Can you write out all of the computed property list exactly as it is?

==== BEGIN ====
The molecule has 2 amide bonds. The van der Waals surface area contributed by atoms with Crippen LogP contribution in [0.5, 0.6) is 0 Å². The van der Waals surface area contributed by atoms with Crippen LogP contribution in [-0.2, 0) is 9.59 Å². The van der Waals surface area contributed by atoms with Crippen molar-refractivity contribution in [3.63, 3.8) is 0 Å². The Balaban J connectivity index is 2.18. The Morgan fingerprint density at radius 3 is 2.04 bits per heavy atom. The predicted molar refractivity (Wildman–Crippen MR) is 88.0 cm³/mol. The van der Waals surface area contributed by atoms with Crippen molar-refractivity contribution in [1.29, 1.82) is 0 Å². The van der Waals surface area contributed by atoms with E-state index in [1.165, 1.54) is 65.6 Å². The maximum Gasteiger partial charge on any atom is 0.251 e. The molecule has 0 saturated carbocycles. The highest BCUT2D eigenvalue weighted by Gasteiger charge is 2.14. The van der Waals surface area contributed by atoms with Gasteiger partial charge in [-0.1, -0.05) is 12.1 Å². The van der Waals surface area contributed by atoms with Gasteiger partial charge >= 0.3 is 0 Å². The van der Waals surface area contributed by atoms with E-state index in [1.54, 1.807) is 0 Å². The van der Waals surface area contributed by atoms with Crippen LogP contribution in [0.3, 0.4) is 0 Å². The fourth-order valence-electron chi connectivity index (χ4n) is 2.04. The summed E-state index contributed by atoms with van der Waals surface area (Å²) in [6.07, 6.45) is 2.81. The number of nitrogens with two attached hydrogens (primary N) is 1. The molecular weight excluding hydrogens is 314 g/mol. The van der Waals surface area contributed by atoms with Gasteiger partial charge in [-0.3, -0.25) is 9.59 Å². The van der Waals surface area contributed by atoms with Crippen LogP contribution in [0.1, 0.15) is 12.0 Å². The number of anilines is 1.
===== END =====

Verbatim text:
The molecule has 2 amide bonds. The van der Waals surface area contributed by atoms with Crippen LogP contribution in [0.5, 0.6) is 0 Å². The van der Waals surface area contributed by atoms with Crippen LogP contribution in [-0.2, 0) is 9.59 Å². The van der Waals surface area contributed by atoms with Crippen molar-refractivity contribution in [3.63, 3.8) is 0 Å². The Balaban J connectivity index is 2.18. The Morgan fingerprint density at radius 3 is 2.04 bits per heavy atom. The predicted molar refractivity (Wildman–Crippen MR) is 88.0 cm³/mol. The van der Waals surface area contributed by atoms with Crippen molar-refractivity contribution in [1.29, 1.82) is 0 Å². The van der Waals surface area contributed by atoms with E-state index in [1.165, 1.54) is 65.6 Å². The maximum Gasteiger partial charge on any atom is 0.251 e. The molecule has 0 saturated carbocycles. The highest BCUT2D eigenvalue weighted by Gasteiger charge is 2.14. The van der Waals surface area contributed by atoms with Gasteiger partial charge in [-0.1, -0.05) is 12.1 Å². The van der Waals surface area contributed by atoms with Gasteiger partial charge >= 0.3 is 0 Å². The van der Waals surface area contributed by atoms with E-state index in [1.54, 1.807) is 0 Å². The van der Waals surface area contributed by atoms with Crippen LogP contribution in [0.3, 0.4) is 0 Å². The fourth-order valence-electron chi connectivity index (χ4n) is 2.04. The summed E-state index contributed by atoms with van der Waals surface area (Å²) in [6.07, 6.45) is 2.81. The number of nitrogens with two attached hydrogens (primary N) is 1. The molecular weight excluding hydrogens is 314 g/mol. The van der Waals surface area contributed by atoms with Gasteiger partial charge in [-0.3, -0.25) is 9.59 Å². The van der Waals surface area contributed by atoms with Crippen LogP contribution in [0.1, 0.15) is 12.0 Å². The number of anilines is 1.